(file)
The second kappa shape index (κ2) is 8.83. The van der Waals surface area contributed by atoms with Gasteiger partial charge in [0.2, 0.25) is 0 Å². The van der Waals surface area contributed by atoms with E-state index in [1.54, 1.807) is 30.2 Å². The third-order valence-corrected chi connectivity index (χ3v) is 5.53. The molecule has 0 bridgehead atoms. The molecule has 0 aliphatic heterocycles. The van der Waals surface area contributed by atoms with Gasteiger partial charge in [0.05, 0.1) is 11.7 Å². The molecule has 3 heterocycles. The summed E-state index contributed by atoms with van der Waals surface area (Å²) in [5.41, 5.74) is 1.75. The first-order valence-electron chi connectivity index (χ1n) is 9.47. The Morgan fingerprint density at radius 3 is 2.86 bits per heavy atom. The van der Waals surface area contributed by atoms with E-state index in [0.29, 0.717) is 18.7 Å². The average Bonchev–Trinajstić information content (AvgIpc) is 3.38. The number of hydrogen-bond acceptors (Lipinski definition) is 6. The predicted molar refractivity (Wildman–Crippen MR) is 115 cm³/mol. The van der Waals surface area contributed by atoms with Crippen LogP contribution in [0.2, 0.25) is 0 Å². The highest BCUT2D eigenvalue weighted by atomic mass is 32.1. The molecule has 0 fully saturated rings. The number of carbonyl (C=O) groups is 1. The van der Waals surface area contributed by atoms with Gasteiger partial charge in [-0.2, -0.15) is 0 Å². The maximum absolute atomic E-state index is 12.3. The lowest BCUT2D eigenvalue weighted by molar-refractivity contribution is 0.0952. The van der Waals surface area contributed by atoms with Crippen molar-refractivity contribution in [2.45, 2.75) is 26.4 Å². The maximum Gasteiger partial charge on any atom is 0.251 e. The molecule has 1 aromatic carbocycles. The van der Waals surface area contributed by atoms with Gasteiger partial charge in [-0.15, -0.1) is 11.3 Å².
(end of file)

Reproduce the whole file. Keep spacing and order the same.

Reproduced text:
The second kappa shape index (κ2) is 8.83. The van der Waals surface area contributed by atoms with Gasteiger partial charge in [0.2, 0.25) is 0 Å². The van der Waals surface area contributed by atoms with E-state index in [1.54, 1.807) is 30.2 Å². The third-order valence-corrected chi connectivity index (χ3v) is 5.53. The molecule has 0 bridgehead atoms. The molecule has 0 aliphatic heterocycles. The van der Waals surface area contributed by atoms with Gasteiger partial charge in [0.05, 0.1) is 11.7 Å². The molecule has 3 heterocycles. The summed E-state index contributed by atoms with van der Waals surface area (Å²) in [5.41, 5.74) is 1.75. The first-order valence-electron chi connectivity index (χ1n) is 9.47. The Morgan fingerprint density at radius 3 is 2.86 bits per heavy atom. The van der Waals surface area contributed by atoms with E-state index in [0.29, 0.717) is 18.7 Å². The average Bonchev–Trinajstić information content (AvgIpc) is 3.38. The number of hydrogen-bond acceptors (Lipinski definition) is 6. The predicted molar refractivity (Wildman–Crippen MR) is 115 cm³/mol. The van der Waals surface area contributed by atoms with Crippen LogP contribution in [0.2, 0.25) is 0 Å². The highest BCUT2D eigenvalue weighted by atomic mass is 32.1. The molecule has 0 fully saturated rings. The number of carbonyl (C=O) groups is 1. The van der Waals surface area contributed by atoms with Gasteiger partial charge in [-0.2, -0.15) is 0 Å². The maximum absolute atomic E-state index is 12.3. The lowest BCUT2D eigenvalue weighted by molar-refractivity contribution is 0.0952. The van der Waals surface area contributed by atoms with Crippen molar-refractivity contribution in [2.45, 2.75) is 26.4 Å². The maximum Gasteiger partial charge on any atom is 0.251 e. The molecule has 1 aromatic carbocycles. The van der Waals surface area contributed by atoms with Gasteiger partial charge in [-0.15, -0.1) is 11.3 Å².